Surgical management of burst fractures in children and adolescents: A Multicentre Retrospective Study.


Spinal fractures are rare in children, in whom they contribute only 2% to 5% of all traumatic spinal injuries. The management of burst fractures is well standardised in adults but remains controversial in paediatric patients, due to specific growth-related considerations. The objective of this study was to assess the clinical and radiographic outcomes of surgical management in a multicentre cohort of paediatric patients with burst fractures, in order to devise an optimal therapeutic strategy.


A therapeutic strategy for burst fractures in children and adolescents can be devised based on data from a patient cohort and on previously published information.


Patients younger than 18 years who were managed surgically for one or more burst fractures (Magerl A3) were included in this retrospective multicentre study. Clinical, radiographic, and surgical data were collected before surgery, within 3 months after surgery, and 2 years after surgery. The primary surgical approach was posterior in all patients. Computed tomography (CT) was performed post-operatively to assess the extent of anterior bone loss in order to determine whether anterior fusion was required. The 26 included patients had a mean age of 15±1 years. The thoraco-lumbar spine was involved in 15 (57%) patients. Surgery consisted in correction by instrumentation and posterior fusion only in 14 patients and in posterior correction with anterior fusion in 12 patients. In 10 (38%) patients, the instrumentation extended one vertebra above and one vertebra below the fractured vertebra.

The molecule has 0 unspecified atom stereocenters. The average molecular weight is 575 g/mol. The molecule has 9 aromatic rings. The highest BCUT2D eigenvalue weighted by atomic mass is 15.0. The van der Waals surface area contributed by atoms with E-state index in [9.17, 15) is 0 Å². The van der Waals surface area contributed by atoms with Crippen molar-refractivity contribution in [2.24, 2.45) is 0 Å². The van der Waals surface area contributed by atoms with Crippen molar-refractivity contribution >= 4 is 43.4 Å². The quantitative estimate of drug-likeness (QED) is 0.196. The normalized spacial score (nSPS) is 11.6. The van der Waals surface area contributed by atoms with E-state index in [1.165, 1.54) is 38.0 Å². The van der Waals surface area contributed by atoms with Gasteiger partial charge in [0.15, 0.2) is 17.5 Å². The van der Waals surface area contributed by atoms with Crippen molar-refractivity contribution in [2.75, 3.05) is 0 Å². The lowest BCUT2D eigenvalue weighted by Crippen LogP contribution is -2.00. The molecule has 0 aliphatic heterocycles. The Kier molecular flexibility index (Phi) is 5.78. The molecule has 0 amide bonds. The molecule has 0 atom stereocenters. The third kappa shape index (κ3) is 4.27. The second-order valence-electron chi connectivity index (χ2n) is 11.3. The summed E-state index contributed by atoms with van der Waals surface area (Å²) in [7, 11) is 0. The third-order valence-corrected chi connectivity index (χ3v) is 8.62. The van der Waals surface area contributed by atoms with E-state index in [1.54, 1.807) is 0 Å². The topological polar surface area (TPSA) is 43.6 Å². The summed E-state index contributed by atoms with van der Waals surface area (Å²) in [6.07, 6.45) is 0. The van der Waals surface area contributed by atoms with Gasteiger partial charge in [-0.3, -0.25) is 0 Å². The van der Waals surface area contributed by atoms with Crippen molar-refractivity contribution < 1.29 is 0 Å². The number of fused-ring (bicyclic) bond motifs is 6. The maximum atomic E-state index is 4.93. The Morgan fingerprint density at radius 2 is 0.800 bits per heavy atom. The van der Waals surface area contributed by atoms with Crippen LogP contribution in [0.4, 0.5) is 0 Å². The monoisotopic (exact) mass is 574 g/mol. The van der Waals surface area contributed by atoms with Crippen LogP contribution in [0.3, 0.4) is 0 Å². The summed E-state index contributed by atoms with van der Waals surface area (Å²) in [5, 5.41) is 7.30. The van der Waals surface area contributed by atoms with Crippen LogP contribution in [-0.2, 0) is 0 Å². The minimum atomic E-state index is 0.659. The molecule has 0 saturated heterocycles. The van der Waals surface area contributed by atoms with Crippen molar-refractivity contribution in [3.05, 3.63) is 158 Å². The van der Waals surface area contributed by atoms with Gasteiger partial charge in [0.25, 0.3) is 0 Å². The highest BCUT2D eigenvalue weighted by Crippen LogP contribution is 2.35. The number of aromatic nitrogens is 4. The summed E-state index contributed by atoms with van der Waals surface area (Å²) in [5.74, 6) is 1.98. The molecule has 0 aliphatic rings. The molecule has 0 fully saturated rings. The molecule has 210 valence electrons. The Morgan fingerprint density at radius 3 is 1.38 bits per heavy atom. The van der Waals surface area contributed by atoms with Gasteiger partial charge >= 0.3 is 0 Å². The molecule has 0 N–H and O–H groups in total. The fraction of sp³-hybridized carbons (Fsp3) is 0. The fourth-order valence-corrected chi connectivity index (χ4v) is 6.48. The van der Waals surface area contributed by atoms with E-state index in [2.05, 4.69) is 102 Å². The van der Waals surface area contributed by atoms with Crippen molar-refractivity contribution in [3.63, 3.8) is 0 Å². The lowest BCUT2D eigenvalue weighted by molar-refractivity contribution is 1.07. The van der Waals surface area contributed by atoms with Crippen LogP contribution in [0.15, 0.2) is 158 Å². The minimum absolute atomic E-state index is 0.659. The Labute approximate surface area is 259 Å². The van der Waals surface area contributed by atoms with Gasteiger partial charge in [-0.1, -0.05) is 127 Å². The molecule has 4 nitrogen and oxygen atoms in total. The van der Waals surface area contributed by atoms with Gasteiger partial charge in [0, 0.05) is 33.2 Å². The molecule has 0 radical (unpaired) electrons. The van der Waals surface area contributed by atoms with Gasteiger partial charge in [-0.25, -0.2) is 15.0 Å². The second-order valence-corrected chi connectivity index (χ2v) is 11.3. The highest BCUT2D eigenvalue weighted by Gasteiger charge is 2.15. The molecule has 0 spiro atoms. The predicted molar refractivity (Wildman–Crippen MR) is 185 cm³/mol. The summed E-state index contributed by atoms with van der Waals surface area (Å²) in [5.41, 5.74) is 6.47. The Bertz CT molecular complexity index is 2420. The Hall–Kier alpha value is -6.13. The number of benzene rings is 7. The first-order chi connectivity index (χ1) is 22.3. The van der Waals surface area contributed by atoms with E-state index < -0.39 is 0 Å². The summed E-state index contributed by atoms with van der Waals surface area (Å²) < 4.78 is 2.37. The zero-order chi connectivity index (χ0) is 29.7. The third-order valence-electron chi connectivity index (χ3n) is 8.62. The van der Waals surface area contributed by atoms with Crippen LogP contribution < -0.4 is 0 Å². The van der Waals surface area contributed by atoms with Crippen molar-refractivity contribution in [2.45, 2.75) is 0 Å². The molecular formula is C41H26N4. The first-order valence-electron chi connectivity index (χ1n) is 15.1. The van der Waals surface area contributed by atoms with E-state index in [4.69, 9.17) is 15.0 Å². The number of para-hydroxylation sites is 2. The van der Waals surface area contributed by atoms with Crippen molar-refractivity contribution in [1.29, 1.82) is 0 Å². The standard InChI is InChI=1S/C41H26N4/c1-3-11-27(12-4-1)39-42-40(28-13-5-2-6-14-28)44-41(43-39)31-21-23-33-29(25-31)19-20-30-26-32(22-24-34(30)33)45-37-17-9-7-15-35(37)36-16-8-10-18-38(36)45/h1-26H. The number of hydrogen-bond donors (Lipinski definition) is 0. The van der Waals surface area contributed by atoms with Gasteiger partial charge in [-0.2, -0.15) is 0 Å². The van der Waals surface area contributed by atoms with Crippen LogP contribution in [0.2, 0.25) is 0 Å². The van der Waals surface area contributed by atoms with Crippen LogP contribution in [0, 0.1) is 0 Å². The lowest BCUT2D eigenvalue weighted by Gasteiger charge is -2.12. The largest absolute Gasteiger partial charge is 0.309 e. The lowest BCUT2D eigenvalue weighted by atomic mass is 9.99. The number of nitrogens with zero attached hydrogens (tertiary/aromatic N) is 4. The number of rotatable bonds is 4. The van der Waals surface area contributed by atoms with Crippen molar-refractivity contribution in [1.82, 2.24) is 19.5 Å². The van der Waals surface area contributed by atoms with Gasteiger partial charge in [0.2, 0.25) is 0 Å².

Significant correction of the vertebral kyphosis was achieved (17°±11° before vs. 4°±2° after surgery, p=0.001). Anterior and posterior vertebral heights were significantly increased (15±3mm vs. 20±3mm, p=0.01 and 23±4mm vs. 26±4mm, p=0.04, respectively).


The decision to perform surgery rests on the degree of kyphosis and presence of instability. Anterior bone grafting can be added if the instrumentation is short or a bone defect persists after posterior correction. Correction of the local kyphosis is important to prevent sagittal malalignment with its adverse functional consequences in adulthood. Neural decompression must be performed in patients with neurological deficits.



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